{Download} In Beauty May She Walk; Hiking the Appalachian Trail at 60Author Leslie Mass – Entrecielos.co

In , inspired by her father, Leslie Mass decided she would turn a lifelong fantasy into reality At the age of , she began to train for a grueling journey, a thruhike of the ,mile Appalachian Trail 'In Beauty May She Walk' chronicles Leslie's struggles and triumphs during her hike On the trail, Leslie struggles with how to balance the needs of her family and friends while making the trail a priority; how to shed years of social conditioning that dictate how a woman should act and how to know when to ask for help, while understanding that sometimes, help has to come from within As the terrain toughens, she struggles to keep up physically with the trail community she depends on socially to keep going and realizes the difficulty of maintaining her obligations to family and friends

10 thoughts on “In Beauty May She Walk; Hiking the Appalachian Trail at 60

  1. Shirley J Shirley J says:

    During 2001 and 2002, Leslie Mass hiked the Appalachian Trail from Georgia to Maine. She humbly admits thru-hiking took endurance despite the two years she spent planning and training for the trip.

    Mass is a typical woman in many ways. Wanting to fulfill her dream of taking this grueling journey makes her most extraordinary.

    Written in journalistic style with dated entries, in each chapter she reveals her hiking progress, mishaps, and encounters with other hikers, trail angels, and a variety of creatures.

    Mass includes info about backpack essentials, trail navigation, end-of-day routines for setting up camp, first-aid, and conquering hunger with minimalist nutrition, and being wary of physical dangers.

    She is also reflective about the spiritual, philosophical and emotional benefits of making this dangerous, exhausting, and rugged hike.

    She transforms from an unskilled, naive hiker into a self-confident, intuitive traveler and proficient navigator.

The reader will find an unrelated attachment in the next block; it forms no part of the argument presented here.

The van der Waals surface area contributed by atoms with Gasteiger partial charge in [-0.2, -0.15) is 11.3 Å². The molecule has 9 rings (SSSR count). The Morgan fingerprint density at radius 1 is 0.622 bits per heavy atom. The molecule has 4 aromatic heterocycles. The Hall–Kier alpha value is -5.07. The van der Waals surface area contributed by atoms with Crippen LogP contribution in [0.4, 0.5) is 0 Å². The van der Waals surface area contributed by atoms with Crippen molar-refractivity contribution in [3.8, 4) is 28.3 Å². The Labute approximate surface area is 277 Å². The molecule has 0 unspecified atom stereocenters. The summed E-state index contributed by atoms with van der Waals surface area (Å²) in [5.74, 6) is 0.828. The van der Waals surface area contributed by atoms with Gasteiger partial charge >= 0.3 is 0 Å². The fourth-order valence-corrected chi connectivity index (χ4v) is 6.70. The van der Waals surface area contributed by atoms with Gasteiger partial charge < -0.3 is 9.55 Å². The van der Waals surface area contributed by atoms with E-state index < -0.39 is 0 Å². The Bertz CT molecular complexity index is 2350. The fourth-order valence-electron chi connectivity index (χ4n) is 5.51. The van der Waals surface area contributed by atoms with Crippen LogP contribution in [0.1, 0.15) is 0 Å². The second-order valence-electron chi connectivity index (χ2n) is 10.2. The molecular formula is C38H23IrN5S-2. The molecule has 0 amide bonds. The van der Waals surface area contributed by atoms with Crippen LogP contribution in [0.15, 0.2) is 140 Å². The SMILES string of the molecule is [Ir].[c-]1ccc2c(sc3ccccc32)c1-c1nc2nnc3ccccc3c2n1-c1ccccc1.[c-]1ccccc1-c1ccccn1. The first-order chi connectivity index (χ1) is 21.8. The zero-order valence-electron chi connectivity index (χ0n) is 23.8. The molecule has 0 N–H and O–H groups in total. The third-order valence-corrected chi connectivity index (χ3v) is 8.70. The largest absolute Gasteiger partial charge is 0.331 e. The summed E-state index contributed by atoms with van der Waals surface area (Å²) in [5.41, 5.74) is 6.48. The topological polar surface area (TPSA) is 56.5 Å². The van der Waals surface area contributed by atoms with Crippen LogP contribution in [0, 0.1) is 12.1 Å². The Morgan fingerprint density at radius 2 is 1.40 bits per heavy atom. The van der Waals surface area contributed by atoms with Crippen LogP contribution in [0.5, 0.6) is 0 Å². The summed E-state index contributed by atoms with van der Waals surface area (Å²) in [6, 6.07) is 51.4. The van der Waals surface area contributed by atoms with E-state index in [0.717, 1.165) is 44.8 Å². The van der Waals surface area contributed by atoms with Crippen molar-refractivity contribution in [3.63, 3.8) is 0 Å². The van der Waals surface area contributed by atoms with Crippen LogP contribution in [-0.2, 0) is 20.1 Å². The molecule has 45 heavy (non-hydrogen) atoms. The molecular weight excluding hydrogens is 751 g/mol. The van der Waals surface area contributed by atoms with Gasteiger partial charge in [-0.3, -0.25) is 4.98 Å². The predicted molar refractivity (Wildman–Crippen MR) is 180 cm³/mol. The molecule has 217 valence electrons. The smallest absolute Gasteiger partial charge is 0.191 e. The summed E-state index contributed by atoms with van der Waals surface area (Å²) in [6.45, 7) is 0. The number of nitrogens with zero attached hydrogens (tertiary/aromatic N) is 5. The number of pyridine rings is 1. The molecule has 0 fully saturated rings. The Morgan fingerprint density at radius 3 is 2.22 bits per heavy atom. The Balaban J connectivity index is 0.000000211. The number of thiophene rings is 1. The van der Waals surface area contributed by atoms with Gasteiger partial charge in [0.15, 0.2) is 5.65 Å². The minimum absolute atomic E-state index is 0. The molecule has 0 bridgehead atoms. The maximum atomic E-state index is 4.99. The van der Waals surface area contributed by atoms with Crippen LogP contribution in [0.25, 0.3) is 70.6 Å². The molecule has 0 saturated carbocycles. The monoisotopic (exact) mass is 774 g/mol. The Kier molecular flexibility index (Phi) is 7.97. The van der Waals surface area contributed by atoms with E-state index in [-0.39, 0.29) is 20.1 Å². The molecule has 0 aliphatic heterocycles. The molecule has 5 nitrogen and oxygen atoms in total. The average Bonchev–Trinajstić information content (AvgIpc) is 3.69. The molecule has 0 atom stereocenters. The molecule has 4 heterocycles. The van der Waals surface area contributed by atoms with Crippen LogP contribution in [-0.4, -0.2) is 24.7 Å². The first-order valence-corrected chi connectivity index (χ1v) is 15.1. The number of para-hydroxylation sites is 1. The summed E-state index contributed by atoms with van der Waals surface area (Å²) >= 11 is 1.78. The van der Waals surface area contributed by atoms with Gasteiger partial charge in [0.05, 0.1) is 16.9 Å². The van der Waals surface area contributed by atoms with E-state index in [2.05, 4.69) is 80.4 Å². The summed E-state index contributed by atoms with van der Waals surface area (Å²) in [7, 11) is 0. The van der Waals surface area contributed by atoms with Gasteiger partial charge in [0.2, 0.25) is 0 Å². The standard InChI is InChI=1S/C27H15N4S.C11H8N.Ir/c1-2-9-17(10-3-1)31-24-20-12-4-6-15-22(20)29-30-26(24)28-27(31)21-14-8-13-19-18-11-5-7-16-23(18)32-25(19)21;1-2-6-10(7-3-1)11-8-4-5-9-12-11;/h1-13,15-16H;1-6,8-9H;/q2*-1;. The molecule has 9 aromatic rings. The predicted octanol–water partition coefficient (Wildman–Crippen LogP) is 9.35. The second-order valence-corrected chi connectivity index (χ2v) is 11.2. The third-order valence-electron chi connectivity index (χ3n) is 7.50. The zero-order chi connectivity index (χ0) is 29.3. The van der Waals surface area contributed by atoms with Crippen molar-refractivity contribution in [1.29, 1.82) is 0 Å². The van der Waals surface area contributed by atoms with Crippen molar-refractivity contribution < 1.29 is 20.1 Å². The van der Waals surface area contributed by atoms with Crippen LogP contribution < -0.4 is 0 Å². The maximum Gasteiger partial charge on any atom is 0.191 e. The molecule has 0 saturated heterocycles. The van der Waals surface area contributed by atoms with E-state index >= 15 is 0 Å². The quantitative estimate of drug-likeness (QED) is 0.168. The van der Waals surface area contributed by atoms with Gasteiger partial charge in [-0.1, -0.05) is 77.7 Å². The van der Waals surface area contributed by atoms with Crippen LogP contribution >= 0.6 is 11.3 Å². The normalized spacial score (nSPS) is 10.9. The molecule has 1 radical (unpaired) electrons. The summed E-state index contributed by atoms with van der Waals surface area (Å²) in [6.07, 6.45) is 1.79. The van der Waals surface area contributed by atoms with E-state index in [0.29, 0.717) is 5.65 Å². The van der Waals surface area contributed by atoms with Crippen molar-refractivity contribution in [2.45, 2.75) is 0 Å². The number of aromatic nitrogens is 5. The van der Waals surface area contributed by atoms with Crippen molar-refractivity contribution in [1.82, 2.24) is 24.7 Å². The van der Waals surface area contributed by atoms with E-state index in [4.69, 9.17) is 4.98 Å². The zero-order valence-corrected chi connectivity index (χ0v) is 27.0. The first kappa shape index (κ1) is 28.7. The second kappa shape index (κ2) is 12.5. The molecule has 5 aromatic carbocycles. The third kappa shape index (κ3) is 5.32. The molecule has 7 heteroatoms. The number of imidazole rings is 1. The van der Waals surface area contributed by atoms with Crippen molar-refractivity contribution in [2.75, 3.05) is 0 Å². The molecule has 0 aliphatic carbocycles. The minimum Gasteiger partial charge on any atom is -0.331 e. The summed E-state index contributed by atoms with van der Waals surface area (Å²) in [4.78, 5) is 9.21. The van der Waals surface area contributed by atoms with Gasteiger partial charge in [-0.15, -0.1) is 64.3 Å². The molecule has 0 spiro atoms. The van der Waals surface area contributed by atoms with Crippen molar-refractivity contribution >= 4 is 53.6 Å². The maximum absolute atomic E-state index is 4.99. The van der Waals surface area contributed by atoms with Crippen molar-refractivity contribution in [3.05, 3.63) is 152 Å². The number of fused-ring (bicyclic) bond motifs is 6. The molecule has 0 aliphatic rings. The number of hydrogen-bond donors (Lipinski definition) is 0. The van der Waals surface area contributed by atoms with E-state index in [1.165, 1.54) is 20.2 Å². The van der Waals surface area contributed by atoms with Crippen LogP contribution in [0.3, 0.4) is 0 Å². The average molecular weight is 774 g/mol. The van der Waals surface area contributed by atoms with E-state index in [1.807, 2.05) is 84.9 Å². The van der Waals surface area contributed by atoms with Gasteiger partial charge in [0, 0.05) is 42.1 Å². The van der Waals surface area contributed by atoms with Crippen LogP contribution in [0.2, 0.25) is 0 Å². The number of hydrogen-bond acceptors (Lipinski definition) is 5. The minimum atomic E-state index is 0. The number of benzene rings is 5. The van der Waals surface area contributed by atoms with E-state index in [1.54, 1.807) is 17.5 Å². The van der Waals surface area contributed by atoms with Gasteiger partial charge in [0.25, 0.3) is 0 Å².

Mass traveled with watercolors and often painted while resting mid-hike or while resting at camp. Not one of her drawings is included the book. A few illustrations would have been a wonderful treat.

    In Beauty May She Walk was a candidate for the ForWard Magazine 2005 Book of the Year Award.

  2. Shira Reiss Shira Reiss says:

    I read this book b/c I plan on hiking the Appalachian Trail across Maryland at the end of March and b/c I am turning 60 this year. I had hoped to get a woman’s introspective views about aging and “encountering beauty as she walked” as the title suggested, but instead I read a journal type book (what the author ate, how many miles she walked, the weather and a few obstacles along the way.) I did not find the book personal nor did it have depth about herself or the characters encountered. She didn’t seem interested in getting to know anyone and it seemed like her only goal was to move at her own pace in a loner type manner so that she didn’t have to put up with other people. She even sounded impatient and judgmental when her daughter and brother-in-law joined her on the trail for a few days. As I read, I wondered what she thought about as she hiked. Did she enjoy the sound of her feet, the nature, did her mind wander into thinking about other people? I like to read books where I like the writer and would like to meet them. I found myself not caring one way or another about her. One thing her book did for me is that it convinced me to NEVER do a thru-hike of the AT. Her description actually made the hike sound torturous and awful.